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"Our brains ache, in the merciless iced east winds that knive us"

January 21st 2017    Category: General

January 1917


14-21, Owen had a week’s rest at Courcelles, during which he had to ‘go up’ with a party one night, got lost in the snow and was caught by a whiff of Gas.

21-25, Owen and his company marched, via Beaussart and Beaumont Hamel to the Redan Ridge, to occupy shallow trenches facing Munich Trench between 'White City’ and B. Hamel, lying ‘in the snow under the deadly wind’; ‘one of my party actually froze to death’; ‘we were marooned on a frozen desert’.

26-28 in 'Support' in a ‘vast Bosche dug-out' at B. Hamel, then back through reserve lines to rest at Bertrancourt; but led working party five miles up the ridge to dig frozen ground on the 29th.

This tour of duty later inspired the poem “Exposure”…

"Our brains ache, in the merciless iced east winds that knive us . . .
Wearied we keep awake because the night is silent . . .
Low drooping flares confuse our memory of the salient . . .
Worried by silence, sentries whisper, curious, nervous,
       But nothing happens.

Watching, we hear the mad gusts tugging on the wire,
Like twitching agonies of men among its brambles.
Northward, incessantly, the flickering gunnery rumbles,
Far off, like a dull rumour of some other war.
       What are we doing here?

The poignant misery of dawn begins to grow . . .
We only know war lasts, rain soaks, and clouds sag stormy.
Dawn massing in the east her melancholy army
Attacks once more in ranks on shivering ranks of grey,
       But nothing happens.

Sudden successive flights of bullets streak the silence.
Less deadly than the air that shudders black with snow,
With sidelong flowing flakes that flock, pause, and renew,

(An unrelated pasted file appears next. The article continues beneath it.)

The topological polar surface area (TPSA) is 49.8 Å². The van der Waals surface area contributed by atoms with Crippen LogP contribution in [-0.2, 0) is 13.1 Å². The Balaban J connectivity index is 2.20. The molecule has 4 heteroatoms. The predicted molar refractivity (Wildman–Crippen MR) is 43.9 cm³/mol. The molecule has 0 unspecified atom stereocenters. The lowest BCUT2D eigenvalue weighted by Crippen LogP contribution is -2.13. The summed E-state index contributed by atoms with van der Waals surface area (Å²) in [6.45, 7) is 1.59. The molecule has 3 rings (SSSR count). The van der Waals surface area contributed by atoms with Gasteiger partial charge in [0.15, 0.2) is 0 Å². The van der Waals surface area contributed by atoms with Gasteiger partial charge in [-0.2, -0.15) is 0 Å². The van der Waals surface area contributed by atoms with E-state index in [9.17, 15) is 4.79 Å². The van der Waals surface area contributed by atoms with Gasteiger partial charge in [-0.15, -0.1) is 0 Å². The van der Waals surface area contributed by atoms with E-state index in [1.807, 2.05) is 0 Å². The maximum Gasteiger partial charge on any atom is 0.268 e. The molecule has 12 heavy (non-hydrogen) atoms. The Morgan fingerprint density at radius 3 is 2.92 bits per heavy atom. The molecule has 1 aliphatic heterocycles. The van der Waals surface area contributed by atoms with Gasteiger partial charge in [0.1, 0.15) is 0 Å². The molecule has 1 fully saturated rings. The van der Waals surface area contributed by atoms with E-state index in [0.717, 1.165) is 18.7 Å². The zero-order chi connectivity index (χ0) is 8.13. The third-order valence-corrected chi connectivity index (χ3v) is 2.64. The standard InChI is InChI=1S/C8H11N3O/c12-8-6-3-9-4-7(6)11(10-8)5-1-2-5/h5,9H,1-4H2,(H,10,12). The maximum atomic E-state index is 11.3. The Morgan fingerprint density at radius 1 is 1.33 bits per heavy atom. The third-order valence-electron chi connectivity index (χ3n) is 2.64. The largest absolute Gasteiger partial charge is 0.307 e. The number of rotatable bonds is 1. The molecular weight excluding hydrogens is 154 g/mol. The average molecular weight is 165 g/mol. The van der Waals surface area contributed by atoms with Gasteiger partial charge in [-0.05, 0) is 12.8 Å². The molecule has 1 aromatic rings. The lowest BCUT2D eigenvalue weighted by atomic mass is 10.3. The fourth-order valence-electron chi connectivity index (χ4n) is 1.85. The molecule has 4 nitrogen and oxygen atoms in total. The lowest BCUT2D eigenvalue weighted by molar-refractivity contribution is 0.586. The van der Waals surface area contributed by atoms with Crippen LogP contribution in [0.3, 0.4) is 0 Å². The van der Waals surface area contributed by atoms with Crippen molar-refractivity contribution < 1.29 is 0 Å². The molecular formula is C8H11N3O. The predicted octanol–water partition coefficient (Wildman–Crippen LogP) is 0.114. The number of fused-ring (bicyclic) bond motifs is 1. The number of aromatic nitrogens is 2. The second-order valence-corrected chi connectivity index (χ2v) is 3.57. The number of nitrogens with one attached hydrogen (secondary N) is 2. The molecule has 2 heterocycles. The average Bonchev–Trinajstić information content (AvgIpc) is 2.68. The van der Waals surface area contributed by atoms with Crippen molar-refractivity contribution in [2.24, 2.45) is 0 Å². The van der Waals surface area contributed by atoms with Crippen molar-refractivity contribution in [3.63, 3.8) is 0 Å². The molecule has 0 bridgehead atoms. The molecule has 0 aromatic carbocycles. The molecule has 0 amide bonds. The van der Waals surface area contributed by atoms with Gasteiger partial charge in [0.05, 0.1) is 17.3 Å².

We watch them wandering up and down the wind's nonchalance,
       But nothing happens.

Pale flakes with fingering stealth come feeling for our faces—
We cringe in holes, back on forgotten dreams, and stare, snow-dazed,
Deep into grassier ditches. So we drowse, sun-dozed,
Littered with blossoms trickling where the blackbird fusses.
       —Is it that we are dying?

Slowly our ghosts drag home: glimpsing the sunk fires, glozed
With crusted dark-red jewels; crickets jingle there;
For hours the innocent mice rejoice: the house is theirs;
Shutters and doors, all closed: on us the doors are closed,—
       We turn back to our dying.

Since we believe not otherwise can kind fires burn;
Now ever suns smile true on child, or field, or fruit.
For God's invincible spring our love is made afraid;
Therefore, not loath, we lie out here; therefore were born,
       For love of God seems dying.

Tonight, this frost will fasten on this mud and us,
Shrivelling many hands, and puckering foreheads crisp.
The burying-party, picks and shovels in shaking grasp,
Pause over half-known faces. All their eyes are ice,
       But nothing happens."

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